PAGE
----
An hour later my husband kindly listened to another reading.

“That’s great. You did it.” He was almost emotional. “You’ve got a hook, now.”

The hook is the all important thing readers need from a first chapter. It is the thing that makes them want to read the next chapter.

In the first chapter a writer has to accomplish the task of making the reader feel invested in the character. They want to know what happens next to her. This is not as easy as it sounds.

Needless to say, I was encouraged. But now I am looking at the rest of my book and asking, Who cares? What’s the point?

Writing Update

I am two and a half weeks away from the Oregon Christian Writers’ Conference. Last year when I went to the conference for the first time–my first ever writers’ conference–I submitted my novel to an editor who said it was too “edgy” and “not suitable” for the publishing house she represented. I’ve since learned that “Christian” novels have to be “squeaky clean.” My, there is a lot to learn in this business of writing. (People who know me well probably can’t imagine that I’d write anything but squeaky clean, but that just goes to show how little “reality” is allowed in these houses.)

In the past year since I started considering an actual career in writing I have learned sooo-oo much! It has been an extremely exciting journey.

Of course, now I have been working on figuring out how “edgy” my book is going to be and I have been looking at other Christian novels (I confess I don’t often read Christian novels) to see how they do it. Maybe this is the time to admit that I don’t really like Christian novels a lot and so you are probably wondering why I would write one. Well, I thought The Shack was kind of original, although I don’t really like the spin-off theology, as in ‘imagine your God to be whatever works best for you.’ I also liked John Grisham’s The Testament, and I liked Have a Little Faith, by Mitch Album. OK, these are not “Christian” books, maybe not even “Christian” authors. And so maybe I shouldn’t be looking at a “Christian” publishing house.

I thought I might write an enjoyable romance that just shows normal Christianity without being preachy. Not that this hasn’t been done before. But for some reason I have not found these books. I believe that there are a lot of people out there, who, like me, are looking for good values and a sprinkling of spiritual content in their reading.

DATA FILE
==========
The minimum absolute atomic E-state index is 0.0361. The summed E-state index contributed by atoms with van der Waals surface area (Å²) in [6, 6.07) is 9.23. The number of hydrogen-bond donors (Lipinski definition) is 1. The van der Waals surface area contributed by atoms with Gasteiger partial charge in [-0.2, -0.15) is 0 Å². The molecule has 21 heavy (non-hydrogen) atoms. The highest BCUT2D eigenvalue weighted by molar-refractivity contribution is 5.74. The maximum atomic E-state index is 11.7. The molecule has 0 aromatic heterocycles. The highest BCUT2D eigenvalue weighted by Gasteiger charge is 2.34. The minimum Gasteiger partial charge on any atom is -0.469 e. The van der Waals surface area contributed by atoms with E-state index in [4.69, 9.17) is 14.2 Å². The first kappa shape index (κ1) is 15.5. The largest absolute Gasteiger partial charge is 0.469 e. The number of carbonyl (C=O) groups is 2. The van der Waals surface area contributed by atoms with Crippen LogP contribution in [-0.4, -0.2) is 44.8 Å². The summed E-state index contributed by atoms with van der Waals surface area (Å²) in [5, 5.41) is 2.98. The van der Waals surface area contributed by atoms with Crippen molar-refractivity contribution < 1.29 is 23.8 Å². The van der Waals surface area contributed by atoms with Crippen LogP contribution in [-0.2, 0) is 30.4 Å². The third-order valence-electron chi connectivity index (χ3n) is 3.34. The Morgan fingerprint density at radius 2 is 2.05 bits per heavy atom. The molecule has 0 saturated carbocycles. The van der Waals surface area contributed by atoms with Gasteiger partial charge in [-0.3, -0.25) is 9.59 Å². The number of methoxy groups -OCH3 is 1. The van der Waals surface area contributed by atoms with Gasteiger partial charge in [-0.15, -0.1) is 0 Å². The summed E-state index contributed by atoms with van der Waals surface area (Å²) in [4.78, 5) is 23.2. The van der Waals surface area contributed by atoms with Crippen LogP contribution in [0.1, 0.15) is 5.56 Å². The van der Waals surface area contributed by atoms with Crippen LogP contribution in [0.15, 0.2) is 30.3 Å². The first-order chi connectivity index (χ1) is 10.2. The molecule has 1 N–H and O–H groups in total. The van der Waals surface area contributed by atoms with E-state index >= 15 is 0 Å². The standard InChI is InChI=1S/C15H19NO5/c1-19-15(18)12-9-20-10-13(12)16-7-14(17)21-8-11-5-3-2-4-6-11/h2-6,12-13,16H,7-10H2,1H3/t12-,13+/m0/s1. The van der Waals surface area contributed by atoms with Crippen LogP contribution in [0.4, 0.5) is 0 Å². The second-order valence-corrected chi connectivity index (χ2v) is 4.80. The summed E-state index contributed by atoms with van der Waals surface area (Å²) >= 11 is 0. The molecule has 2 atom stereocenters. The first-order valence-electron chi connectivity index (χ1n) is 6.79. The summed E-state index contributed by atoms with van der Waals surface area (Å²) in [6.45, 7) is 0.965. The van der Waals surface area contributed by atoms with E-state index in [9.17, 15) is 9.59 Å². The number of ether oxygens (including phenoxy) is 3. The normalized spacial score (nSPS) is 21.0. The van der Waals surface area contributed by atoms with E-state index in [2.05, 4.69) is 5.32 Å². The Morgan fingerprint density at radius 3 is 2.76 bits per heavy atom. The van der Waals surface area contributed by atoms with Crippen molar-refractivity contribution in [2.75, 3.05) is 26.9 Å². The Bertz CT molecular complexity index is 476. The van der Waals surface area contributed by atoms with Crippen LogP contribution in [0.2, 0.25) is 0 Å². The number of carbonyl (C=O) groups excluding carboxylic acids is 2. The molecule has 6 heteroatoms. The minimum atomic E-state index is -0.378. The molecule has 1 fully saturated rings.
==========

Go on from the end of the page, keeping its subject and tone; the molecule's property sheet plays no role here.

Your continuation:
I also wanted to see if I could set my story in a church and give people an idea how churches work. That is turning out to be difficult, especially since the way we are ‘doing church’ is often not really very effective.

As an update, I had my first ten pages edited for the second time and came away discouraged over how little I know about how to write a novel. Novel writing is very different from writing a blog, believe me! A friend of mine told me I need to have a ten year plan, and that helped. I’m not going to learn this in a day, or a year for that matter.

At the same time, it can be thrilling when I finally “get it.” I’m getting better at “showing” versus “telling” so things are looking up. There are actually a number of things I am doing right.

A big problem has been understanding my POV–point of view. For those of you who don’t have a clue what I’m talking about, I will explain what I have been learning about POV in another post. Suffice it to say, you need to have one “point of view” character at a time, and nothing gets put on the page that the POV does not know. It’s not as simple as it sounds.

One of the hardest things for me has been to know where to start my story. I imagine a couple of people, like me, might not know that it is actually a good idea to start in the middle, not tell the story from beginning to end, chronologically. This means that there is a lot of “back story” that one needs to weave into the “real” story. Another big learning curve here. (I know you seasoned writers are probably rolling your eyes now in disbelief, but hey–we all start somewhere.)

This book was completed last year, and, naively, I thought it just needed a little editing. But now it looks like it needs a major engine overhaul and there are days when I wonder if it is worth it, especially when I would much rather be blogging. =) Maybe I am a “non-fiction” writer as opposed to a “fiction” writer. They really do seem to be two entirely different animals!